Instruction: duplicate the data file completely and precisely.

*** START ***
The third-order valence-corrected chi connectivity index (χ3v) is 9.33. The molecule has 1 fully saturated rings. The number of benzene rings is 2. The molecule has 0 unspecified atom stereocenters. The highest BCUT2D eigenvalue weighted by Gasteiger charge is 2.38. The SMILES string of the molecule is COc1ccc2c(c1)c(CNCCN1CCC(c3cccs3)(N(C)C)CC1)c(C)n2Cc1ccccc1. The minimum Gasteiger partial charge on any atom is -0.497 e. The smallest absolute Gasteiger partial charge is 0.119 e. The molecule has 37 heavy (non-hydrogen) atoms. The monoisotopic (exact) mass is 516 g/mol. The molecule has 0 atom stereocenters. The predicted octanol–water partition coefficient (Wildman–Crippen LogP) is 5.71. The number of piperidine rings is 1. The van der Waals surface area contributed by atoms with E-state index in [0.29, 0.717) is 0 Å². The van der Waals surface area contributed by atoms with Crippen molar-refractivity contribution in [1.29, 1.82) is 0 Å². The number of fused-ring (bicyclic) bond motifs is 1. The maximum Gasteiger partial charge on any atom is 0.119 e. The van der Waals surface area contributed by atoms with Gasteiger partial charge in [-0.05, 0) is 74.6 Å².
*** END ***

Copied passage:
The third-order valence-corrected chi connectivity index (χ3v) is 9.33. The molecule has 1 fully saturated rings. The number of benzene rings is 2. The molecule has 0 unspecified atom stereocenters. The highest BCUT2D eigenvalue weighted by Gasteiger charge is 2.38. The SMILES string of the molecule is COc1ccc2c(c1)c(CNCCN1CCC(c3cccs3)(N(C)C)CC1)c(C)n2Cc1ccccc1. The minimum Gasteiger partial charge on any atom is -0.497 e. The smallest absolute Gasteiger partial charge is 0.119 e. The molecule has 37 heavy (non-hydrogen) atoms. The monoisotopic (exact) mass is 516 g/mol. The molecule has 0 atom stereocenters. The predicted octanol–water partition coefficient (Wildman–Crippen LogP) is 5.71. The number of piperidine rings is 1. The van der Waals surface area contributed by atoms with E-state index in [0.29, 0.717) is 0 Å². The van der Waals surface area contributed by atoms with Crippen molar-refractivity contribution in [1.29, 1.82) is 0 Å². The number of fused-ring (bicyclic) bond motifs is 1. The maximum Gasteiger partial charge on any atom is 0.119 e. The van der Waals surface area contributed by atoms with Gasteiger partial charge in [-0.05, 0) is 74.6 Å².